Researchers from MIT show that were most susceptible to promotions and coupons at the entrance of a store – before weve had a chance to figure out our shopping goals. Notably, conditional coupons presented at this stage are so powerful that they can cause a consumer to spend either more or less than usual, depending on whether the condition stipulated on the coupon is higher or lower than how much the consumer would otherwise spend.
"Consumers start with fuzzy shopping goals, which become more concrete as the shopping experience progresses," explain Leonard Lee and Dan Ariely in a forthcoming issue of the Journal of Consumer Research. "Because of the initial lack of concreteness of their goals, consumers sensitivity to external cues is likely to be higher in the earlier stage of their shopping when their goals are more malleable."
Based on a series of filed tests in convenience stores, the researchers explain that when we first enter a store, our shopping goals are relatively abstract and thus more susceptible to outside influence. However, once were inside, we accumulate evidence and a sense of direction. Our goals become more specific and we become more certain of what were going to buy and how much we are willing to spend. Thus, coupons in the aisles of stores are far less effective than those presented at the entrance.
Suzanne Wu | EurekAlert!
New population data provide insight on aging, migration
31.08.2016 | International Institute for Applied Systems Analysis (IIASA)
PRB projects world population rising 33 percent by 2050 to nearly 10 billion
25.08.2016 | Population Reference Bureau
Researchers from the Institute for Quantum Computing (IQC) at the University of Waterloo led the development of a new extensible wiring technique capable of controlling superconducting quantum bits, representing a significant step towards to the realization of a scalable quantum computer.
"The quantum socket is a wiring method that uses three-dimensional wires based on spring-loaded pins to address individual qubits," said Jeremy Béjanin, a PhD...
In a paper in Scientific Reports, a research team at Worcester Polytechnic Institute describes a novel light-activated phenomenon that could become the basis for applications as diverse as microscopic robotic grippers and more efficient solar cells.
A research team at Worcester Polytechnic Institute (WPI) has developed a revolutionary, light-activated semiconductor nanocomposite material that can be used...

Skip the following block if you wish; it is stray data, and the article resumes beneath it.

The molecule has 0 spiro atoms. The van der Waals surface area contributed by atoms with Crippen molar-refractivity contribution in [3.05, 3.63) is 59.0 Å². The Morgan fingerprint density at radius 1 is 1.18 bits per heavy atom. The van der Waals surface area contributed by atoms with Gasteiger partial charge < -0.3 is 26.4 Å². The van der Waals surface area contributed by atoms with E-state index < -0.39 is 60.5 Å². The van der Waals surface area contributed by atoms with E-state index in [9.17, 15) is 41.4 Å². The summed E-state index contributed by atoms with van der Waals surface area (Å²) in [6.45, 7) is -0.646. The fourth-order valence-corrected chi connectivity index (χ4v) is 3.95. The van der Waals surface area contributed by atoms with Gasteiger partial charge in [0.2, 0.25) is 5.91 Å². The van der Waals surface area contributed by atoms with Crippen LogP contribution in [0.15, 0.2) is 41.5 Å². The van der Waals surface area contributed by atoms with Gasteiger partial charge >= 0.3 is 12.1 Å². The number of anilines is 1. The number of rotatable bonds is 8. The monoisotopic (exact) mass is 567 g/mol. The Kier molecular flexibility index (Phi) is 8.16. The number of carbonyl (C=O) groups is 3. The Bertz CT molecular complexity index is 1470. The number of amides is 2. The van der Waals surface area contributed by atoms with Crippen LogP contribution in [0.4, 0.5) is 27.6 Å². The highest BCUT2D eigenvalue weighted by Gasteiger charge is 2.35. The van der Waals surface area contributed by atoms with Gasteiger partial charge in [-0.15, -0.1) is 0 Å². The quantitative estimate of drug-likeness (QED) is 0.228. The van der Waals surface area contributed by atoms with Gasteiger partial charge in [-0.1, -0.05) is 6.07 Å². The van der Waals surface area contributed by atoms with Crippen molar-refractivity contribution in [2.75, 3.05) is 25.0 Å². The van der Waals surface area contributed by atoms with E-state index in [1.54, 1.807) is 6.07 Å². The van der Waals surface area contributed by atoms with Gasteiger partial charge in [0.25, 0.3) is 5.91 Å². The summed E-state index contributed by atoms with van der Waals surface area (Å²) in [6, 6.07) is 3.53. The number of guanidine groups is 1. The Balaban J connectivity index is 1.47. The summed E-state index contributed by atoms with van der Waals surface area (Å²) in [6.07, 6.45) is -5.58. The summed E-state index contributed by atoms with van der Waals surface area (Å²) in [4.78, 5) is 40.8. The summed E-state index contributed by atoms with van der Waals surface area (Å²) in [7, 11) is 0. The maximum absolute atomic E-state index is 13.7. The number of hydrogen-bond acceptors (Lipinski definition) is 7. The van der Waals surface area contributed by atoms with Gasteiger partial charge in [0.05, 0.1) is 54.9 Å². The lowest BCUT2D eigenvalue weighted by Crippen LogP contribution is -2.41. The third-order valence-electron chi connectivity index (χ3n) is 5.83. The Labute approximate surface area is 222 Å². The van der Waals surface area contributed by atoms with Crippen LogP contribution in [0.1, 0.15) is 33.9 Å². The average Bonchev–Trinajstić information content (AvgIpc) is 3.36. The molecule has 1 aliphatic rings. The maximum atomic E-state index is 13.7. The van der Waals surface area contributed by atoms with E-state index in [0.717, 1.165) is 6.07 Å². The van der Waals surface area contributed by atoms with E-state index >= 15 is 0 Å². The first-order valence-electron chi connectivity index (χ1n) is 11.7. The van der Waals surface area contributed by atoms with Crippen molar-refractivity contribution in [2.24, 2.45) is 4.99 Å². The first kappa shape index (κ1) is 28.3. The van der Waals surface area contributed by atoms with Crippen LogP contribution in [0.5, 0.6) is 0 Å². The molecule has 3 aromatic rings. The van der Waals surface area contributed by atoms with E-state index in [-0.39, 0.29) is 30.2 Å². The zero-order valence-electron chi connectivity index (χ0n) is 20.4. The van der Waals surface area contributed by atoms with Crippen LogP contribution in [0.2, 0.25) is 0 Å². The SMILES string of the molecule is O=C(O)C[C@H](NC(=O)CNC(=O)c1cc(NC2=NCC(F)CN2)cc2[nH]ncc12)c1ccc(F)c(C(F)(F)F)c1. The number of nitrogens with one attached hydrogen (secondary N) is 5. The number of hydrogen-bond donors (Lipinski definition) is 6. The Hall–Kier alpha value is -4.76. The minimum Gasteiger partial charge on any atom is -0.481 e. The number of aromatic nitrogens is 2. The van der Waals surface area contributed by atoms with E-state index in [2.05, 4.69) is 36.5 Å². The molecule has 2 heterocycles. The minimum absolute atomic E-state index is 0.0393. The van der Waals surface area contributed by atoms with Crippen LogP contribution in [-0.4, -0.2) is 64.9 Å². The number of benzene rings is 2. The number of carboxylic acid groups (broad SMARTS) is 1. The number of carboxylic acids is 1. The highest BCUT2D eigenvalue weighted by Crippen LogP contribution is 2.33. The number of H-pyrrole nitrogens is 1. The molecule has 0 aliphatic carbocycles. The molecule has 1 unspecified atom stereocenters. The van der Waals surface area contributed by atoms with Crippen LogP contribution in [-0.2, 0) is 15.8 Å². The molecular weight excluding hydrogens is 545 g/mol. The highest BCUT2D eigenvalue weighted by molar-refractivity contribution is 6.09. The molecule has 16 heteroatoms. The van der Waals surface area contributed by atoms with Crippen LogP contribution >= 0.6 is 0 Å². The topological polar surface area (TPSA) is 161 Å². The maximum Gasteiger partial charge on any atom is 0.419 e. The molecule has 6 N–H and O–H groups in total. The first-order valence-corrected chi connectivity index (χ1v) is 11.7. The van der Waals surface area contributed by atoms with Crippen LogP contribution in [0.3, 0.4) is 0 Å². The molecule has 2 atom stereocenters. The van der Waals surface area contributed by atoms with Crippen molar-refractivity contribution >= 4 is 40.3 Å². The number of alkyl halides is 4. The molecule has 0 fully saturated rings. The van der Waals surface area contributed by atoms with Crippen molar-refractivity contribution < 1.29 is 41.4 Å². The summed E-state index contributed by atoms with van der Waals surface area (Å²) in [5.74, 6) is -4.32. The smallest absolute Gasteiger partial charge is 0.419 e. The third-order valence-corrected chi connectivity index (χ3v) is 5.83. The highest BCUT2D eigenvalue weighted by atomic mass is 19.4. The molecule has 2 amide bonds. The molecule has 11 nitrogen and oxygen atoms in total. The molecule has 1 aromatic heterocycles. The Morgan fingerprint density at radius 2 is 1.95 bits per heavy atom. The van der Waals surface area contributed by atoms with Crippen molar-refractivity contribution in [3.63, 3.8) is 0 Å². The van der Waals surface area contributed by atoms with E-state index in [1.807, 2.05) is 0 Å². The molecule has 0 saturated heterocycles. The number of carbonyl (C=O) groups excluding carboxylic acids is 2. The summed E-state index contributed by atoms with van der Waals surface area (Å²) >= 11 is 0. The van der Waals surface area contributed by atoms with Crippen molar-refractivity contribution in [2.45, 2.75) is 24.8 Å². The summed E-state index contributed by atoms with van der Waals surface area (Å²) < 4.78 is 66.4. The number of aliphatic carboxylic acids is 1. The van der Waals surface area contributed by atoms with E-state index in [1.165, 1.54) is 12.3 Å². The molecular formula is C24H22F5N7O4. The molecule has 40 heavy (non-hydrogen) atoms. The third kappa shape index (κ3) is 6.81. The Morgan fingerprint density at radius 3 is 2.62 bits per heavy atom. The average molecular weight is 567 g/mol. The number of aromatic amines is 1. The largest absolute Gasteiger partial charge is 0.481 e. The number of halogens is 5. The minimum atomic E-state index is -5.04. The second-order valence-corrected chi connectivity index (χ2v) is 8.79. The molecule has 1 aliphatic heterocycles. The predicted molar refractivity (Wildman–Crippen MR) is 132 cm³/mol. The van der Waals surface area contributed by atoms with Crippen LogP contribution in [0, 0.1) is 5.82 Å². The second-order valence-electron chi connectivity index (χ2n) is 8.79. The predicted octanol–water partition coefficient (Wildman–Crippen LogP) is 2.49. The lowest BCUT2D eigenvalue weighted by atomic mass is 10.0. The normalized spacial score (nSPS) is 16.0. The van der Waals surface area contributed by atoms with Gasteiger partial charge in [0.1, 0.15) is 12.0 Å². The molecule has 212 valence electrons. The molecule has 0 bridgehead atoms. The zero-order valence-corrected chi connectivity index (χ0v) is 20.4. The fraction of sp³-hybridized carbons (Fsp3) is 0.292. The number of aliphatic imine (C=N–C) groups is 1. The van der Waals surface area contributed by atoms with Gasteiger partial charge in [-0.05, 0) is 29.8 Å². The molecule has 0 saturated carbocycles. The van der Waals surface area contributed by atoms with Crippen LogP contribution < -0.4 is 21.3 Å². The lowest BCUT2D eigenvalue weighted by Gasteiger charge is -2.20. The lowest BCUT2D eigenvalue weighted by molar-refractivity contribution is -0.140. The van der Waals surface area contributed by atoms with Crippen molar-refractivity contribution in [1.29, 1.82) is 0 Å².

By forcefully embedding two silicon atoms in a diamond matrix, Sandia researchers have demonstrated for the first time on a single chip all the components needed to create a quantum bridge to link quantum computers together.
"People have already built small quantum computers," says Sandia researcher Ryan Camacho. "Maybe the first useful one won't be a single giant quantum computer...
COMPAMED has become the leading international marketplace for suppliers of medical manufacturing. The trade fair, which takes place every November and is co-located to MEDICA in Dusseldorf, has been steadily growing over the past years and shows that medical technology remains a rapidly growing market.
In 2016, the joint pavilion by the IVAM Microtechnology Network, the Product Market “High-tech for Medical Devices”, will be located in Hall 8a again and will...
'Ferroelectric' materials can switch between different states of electrical polarization in response to an external electric field. This flexibility means they show promise for many applications, for example in electronic devices and computer memory. Current ferroelectric materials are highly valued for their thermal and chemical stability and rapid electro-mechanical responses, but creating a material that is scalable down to the tiny sizes needed for technologies like silicon-based semiconductors (Si-based CMOS) has proven challenging.
Now, Hiroshi Funakubo and co-workers at the Tokyo Institute of Technology, in collaboration with researchers across Japan, have conducted experiments to...
14.10.2016 | Event News
14.10.2016 | Event News
12.10.2016 | Event News
21.10.2016 | Health and Medicine
21.10.2016 | Information Technology
21.10.2016 | Materials Sciences